“Now what I want you to do,” I said, walking among the desks, ” is to cut out all of the superfluous words.” The few boys who were paying attention to me furrowed their brows. I kept repeating these directions, over-pronouncing “superfluous” as if through careful diction I could impart the meaning. “Cross out all of the words that aren’t necessary. Cross out the adjectives and the adverbs.” I was warming up, determined to mold this motley gang into a disciplined group of young Hemingways. “We’re pruning each sentence like a tree, down to its essence. So if the sentence reads ‘The brown dog barked crazily,’ then we edit till it reads, simply, ‘The dog barked’.”

Meanwhile strange events were unfolding. As I wandered among the desks I noticed that the class was changing behind my back. I’d turn to find that more students and desks had sprouted up behind me. And the students themselves were growing older, bit by bit, till the class was comprised almost entirely of adults, some of whom I knew in real life. One second there’d be a half-empty row of fidgeting preadolescents. The next second I’d turn to find the row full of friends and co-workers. Bearbait, dressed smartly in a black shirt, was bent over his desk, pencil in hand, staring at the sheet of paper and its paragraph.

I circled the class like a seasoned pro. But anxieties were devouring me from within. Who was I to teach anything? I was walking a tightrope; with each uncertain step my arms pinwheeled for balance. I paced about with a queasy smile frozen around my words, convinced that if I just kept moving nobody could pin me down as a fraud.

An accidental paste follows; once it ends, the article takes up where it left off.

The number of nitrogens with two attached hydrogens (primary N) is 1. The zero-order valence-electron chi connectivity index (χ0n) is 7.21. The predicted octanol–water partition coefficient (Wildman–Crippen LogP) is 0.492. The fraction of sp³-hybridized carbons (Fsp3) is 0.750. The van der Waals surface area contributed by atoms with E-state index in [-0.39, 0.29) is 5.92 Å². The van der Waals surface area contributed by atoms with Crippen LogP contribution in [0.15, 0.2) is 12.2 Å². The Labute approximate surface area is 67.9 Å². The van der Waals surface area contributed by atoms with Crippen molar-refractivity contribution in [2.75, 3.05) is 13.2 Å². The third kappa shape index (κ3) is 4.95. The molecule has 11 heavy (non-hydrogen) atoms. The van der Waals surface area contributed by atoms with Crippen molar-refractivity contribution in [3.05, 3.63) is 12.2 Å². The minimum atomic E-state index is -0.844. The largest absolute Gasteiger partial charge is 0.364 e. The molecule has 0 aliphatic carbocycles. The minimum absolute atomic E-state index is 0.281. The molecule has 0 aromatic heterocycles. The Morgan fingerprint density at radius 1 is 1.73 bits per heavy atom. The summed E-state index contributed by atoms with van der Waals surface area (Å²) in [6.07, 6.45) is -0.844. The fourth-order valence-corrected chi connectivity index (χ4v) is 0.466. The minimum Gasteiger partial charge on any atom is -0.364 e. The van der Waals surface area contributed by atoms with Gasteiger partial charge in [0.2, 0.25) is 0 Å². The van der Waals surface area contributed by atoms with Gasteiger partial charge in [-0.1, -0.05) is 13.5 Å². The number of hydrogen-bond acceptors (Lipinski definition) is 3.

“Superfluous,” I repeated.

A few minutes passed like this, the students slashing away at the paragraph before them, the desks filling behind my back with older students. When I had decided that enough time had passed, I asked Bearbait to read his edited paragraph. He reddened slightly and glared at me. I pleaded silently with him. I needed to make him an example. He glanced down at his page and began to read aloud hesitantly. And as he read I realized, with regret, that he had succeeded at the task. He had crossed out all of the adverbs and adjectives. He was not helping. I needed a mistake to demonstrate the principle, but he was giving me none. Until the end, when he read aloud the last sentence; “I enjoyed this excellent book.”

“A ha!” I cried out in spite of myself. I took his mistake and ran for it. “What word needs to be cut in that last sentence, class?” Bearbait blushed again and I turned away from his reproach. The class was quiet, but I felt a palpable energy from them, a hunger of sorts. Each of them toed the line of their uncertainty. I turned slowly, scanning the class. And now every desk was occupied. It was standing room only. They watched me expectantly, their numbers increasing with each of my deliberate steps. And I realized, with a start, that underneath my nerves something thrummed, something threadbare yet alive. I turned, withholding the answer for another second, pride tearing through my desperate disguise.